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November 1999, Week 1


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David Blakesley <[log in to unmask]>
Reply To:
Film and TV Studies Discussion List <[log in to unmask]>
Tue, 2 Nov 1999 05:22:17 -0600
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Details in _Psycho_ such as the license plates and the "Phoenix, Arizona,
2:43 p.m." are indeed classic examples of the MacGuffin at work, but
they're still intriguing.  At the risk of pressing a dead issue, given
Joseph Stefano's statement and the good argument that such details may just
function syntactically and not semantically, I'll make the following

Marion's first car does have the ANL 709 license plate, and her license
plate does serve as one way to identify her.  When Mr. Lowery sees Marion
driving out of town, he appears to glance down at her license plate
twice.  We first get to read it when the cop interrogates her.  So if we go
with that for a moment, we make the equation that she's "anal," which helps
encode (if we buy the somewhat simplistic Freudian account) her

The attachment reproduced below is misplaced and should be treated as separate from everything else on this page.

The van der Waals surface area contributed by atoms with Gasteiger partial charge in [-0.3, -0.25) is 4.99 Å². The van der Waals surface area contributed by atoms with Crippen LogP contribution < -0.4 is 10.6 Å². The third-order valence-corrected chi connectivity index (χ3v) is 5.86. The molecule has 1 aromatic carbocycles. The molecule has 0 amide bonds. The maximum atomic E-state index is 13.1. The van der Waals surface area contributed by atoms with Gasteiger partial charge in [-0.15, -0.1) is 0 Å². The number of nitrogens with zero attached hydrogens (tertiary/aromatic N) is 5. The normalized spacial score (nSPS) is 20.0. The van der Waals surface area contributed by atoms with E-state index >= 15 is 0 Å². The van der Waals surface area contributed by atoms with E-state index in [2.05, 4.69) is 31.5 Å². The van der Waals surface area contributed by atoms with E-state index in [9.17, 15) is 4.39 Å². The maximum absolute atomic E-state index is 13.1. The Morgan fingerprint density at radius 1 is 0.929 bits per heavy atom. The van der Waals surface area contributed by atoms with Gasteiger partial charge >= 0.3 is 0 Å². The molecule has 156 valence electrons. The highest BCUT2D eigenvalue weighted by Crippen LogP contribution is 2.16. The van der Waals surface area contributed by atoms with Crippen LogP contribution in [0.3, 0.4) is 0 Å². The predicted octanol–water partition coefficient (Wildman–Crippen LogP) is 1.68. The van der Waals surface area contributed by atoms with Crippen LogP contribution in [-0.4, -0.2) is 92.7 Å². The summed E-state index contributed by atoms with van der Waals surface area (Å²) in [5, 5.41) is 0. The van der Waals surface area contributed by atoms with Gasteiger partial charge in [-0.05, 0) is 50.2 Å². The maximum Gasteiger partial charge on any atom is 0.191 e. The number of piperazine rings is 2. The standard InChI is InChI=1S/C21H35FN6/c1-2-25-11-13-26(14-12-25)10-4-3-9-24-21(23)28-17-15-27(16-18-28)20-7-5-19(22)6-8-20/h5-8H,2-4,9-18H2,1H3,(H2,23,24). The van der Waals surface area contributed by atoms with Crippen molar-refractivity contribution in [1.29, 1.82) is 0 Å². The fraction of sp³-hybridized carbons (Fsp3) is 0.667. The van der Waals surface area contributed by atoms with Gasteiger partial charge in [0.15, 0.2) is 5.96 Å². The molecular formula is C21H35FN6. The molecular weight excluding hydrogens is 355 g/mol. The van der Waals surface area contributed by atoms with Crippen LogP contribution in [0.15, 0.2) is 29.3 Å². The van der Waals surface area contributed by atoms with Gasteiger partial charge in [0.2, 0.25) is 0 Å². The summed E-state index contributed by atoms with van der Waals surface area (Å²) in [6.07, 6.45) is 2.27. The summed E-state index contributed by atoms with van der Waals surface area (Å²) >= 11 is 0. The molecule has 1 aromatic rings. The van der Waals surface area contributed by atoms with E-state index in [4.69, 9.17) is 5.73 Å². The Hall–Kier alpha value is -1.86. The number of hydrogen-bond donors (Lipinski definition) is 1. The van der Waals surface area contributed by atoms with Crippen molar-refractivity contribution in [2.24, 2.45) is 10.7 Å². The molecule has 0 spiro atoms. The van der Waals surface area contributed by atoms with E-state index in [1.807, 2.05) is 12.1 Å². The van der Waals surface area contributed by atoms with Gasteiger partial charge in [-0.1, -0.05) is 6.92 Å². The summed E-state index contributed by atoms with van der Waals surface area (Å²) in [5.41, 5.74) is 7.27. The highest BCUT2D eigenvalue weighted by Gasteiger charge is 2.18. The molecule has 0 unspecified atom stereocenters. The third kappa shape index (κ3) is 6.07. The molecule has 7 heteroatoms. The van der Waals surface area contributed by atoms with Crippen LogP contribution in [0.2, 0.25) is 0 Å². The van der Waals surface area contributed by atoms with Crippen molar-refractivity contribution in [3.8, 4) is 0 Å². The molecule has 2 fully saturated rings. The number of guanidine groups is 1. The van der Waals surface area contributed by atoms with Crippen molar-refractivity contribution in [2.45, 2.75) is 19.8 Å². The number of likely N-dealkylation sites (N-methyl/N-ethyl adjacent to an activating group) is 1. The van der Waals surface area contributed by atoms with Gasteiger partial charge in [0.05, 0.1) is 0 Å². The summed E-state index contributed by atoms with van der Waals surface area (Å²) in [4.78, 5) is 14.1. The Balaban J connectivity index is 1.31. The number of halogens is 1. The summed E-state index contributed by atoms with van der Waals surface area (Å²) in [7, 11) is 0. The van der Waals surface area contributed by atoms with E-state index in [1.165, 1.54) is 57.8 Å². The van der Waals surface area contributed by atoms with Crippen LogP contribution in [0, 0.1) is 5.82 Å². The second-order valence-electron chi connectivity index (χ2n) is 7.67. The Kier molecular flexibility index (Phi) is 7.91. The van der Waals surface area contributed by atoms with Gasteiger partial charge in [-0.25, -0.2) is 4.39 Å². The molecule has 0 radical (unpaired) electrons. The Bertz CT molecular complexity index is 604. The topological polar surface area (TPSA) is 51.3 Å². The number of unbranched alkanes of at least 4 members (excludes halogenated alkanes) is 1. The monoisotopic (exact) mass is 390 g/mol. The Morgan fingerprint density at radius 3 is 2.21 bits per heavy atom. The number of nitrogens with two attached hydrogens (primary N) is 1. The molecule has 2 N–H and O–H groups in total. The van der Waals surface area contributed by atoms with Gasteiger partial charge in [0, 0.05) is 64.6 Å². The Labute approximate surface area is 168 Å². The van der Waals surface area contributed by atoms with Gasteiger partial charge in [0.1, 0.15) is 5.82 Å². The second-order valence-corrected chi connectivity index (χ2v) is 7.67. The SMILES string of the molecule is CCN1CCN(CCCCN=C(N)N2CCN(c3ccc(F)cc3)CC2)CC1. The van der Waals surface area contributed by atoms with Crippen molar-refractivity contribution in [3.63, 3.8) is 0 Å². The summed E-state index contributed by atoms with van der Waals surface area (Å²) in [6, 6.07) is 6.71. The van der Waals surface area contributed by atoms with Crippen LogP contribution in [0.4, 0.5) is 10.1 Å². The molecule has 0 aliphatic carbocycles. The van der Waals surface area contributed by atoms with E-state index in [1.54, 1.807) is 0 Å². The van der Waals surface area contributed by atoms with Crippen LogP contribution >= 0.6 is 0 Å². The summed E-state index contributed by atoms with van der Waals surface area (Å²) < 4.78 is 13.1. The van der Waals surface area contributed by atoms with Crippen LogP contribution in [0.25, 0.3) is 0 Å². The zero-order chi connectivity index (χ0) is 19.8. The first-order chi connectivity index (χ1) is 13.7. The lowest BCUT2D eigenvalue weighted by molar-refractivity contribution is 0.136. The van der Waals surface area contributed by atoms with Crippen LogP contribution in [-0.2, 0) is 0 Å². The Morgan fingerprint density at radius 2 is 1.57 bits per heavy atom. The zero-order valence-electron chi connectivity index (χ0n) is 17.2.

guilt/pleasure for having stolen the money.  (Recall also that once she
decides to return with the money to Phoenix that she tries to flush some
evidence in the toilet in the Bates Motel.) A clever student of mine also
asked once if we had here a case of "auto-eroticism."  The cop's car, by
the way, has the license plate 99931.

Anyway, when Marion gets to the used car lot, it's clear that she does see
her license plate as one way to identify her.  Before she sees the cop pull
up, she looks at the license plate of one car (RWS 1___), then back at her
own.  Then another car's (PGM ___).  After she sees the cop, she doesn't
look at any other license plates (at least not that we can see) and ends up
with the NFB 418 car.  Although Spoto's suggestion about the F (St. Francis
of Assisi) seems a bit of a stretch, this second car is distinctly
associated with Norman.  He of course tries to "flush" the evidence in the
swamp.  In the closing shot, his face (and hints of Mother's skull) are
superimposed for a moment over the image of the car being pulled out of the
swamp. (If the license plate had been ORL 418, we'd really be onto something.)

Having said all this and looked pretty closely at what Hitchcock shows us
(DVD sure makes it easy to do that), it's pretty clear that if we fixate on
what those license plates signify we miss the opportunity to discuss the
bigger issues, the context that would give them meaning even if they were
to have some, as others have noted.

For what it's worth.

David Blakesley
Director of Writing Studies
Southern Illinois University Carbondale

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